|کد مقاله||کد نشریه||سال انتشار||مقاله انگلیسی||ترجمه فارسی||نسخه تمام متن|
|141411||162871||2015||9 صفحه PDF||سفارش دهید||دانلود رایگان|
• Emotion-related memory enhancements become particularly pronounced over time.
• These effects may be explained by item–emotion binding processes in the amygdala.
• Item–emotion bindings may be forgotten more slowly than item–context bindings.
Emotional events are remembered better than neutral events, and this emotion advantage becomes particularly pronounced over time. The time-dependent effects of emotion impact upon recollection rather than on familiarity-based recognition, and they influence the recollection of item-specific details rather than contextual details. Moreover, the amygdala, but not the hippocampus, is crucial for producing these effects. Time-dependent effects of emotion have been attributed to an emotional consolidation process whereby the amygdala gradually facilitates the storage of emotional memories by other medial temporal lobe regions. However, we propose that these effects can be better understood by an emotional binding account whereby the amygdala mediates the recollection of item–emotion bindings that are forgotten more slowly than item–context bindings supported by the hippocampus.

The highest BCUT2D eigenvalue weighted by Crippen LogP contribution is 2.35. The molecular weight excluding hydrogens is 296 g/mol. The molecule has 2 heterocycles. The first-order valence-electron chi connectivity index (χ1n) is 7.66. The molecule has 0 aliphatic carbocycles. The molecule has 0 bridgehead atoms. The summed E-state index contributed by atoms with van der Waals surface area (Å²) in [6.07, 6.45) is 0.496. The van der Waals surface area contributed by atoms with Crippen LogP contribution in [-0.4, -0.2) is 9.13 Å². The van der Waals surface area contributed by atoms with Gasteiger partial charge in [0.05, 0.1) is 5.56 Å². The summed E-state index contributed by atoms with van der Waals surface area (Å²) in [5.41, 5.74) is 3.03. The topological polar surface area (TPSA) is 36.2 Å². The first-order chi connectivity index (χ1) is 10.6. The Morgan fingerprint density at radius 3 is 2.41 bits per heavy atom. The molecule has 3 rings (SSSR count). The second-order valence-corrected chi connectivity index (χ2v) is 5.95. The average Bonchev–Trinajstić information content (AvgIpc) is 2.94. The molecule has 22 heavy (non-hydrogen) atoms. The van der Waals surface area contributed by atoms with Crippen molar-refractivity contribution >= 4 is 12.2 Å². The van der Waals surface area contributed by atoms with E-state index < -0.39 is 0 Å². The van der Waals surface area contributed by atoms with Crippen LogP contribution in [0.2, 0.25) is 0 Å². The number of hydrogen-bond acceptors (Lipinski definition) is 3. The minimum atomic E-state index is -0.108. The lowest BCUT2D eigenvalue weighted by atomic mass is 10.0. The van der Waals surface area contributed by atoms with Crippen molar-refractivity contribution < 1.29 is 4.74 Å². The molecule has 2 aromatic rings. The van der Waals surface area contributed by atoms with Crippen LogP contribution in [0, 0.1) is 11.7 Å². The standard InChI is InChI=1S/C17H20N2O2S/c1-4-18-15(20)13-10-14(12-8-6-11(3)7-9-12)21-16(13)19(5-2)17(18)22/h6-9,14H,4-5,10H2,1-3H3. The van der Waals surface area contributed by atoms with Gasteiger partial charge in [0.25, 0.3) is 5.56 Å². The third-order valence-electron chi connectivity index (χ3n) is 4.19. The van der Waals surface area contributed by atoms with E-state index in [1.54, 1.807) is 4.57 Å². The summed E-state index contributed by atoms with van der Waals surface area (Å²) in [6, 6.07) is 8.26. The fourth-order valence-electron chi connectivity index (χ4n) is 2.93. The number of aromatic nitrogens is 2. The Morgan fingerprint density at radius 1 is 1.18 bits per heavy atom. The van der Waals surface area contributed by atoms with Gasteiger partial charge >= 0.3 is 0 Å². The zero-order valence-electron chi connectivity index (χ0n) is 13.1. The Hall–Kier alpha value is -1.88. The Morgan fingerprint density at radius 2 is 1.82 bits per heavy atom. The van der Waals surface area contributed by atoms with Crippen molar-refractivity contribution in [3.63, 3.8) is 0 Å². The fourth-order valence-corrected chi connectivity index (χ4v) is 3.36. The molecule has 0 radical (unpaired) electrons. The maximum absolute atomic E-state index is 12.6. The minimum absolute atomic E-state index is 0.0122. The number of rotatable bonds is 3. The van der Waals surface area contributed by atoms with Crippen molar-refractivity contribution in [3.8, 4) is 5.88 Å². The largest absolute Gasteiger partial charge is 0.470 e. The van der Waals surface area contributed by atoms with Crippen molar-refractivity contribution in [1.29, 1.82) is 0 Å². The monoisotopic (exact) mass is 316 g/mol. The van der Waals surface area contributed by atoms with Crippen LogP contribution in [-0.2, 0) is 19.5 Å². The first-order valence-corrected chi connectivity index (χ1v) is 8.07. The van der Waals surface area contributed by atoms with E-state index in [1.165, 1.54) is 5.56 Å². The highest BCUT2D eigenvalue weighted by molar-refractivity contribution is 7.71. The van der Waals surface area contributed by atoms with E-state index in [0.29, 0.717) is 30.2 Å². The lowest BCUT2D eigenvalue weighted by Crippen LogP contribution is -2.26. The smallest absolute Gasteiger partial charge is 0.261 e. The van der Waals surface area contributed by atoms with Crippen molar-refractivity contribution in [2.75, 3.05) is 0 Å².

Journal: - Volume 19, Issue 5, May 2015, Pages 259–267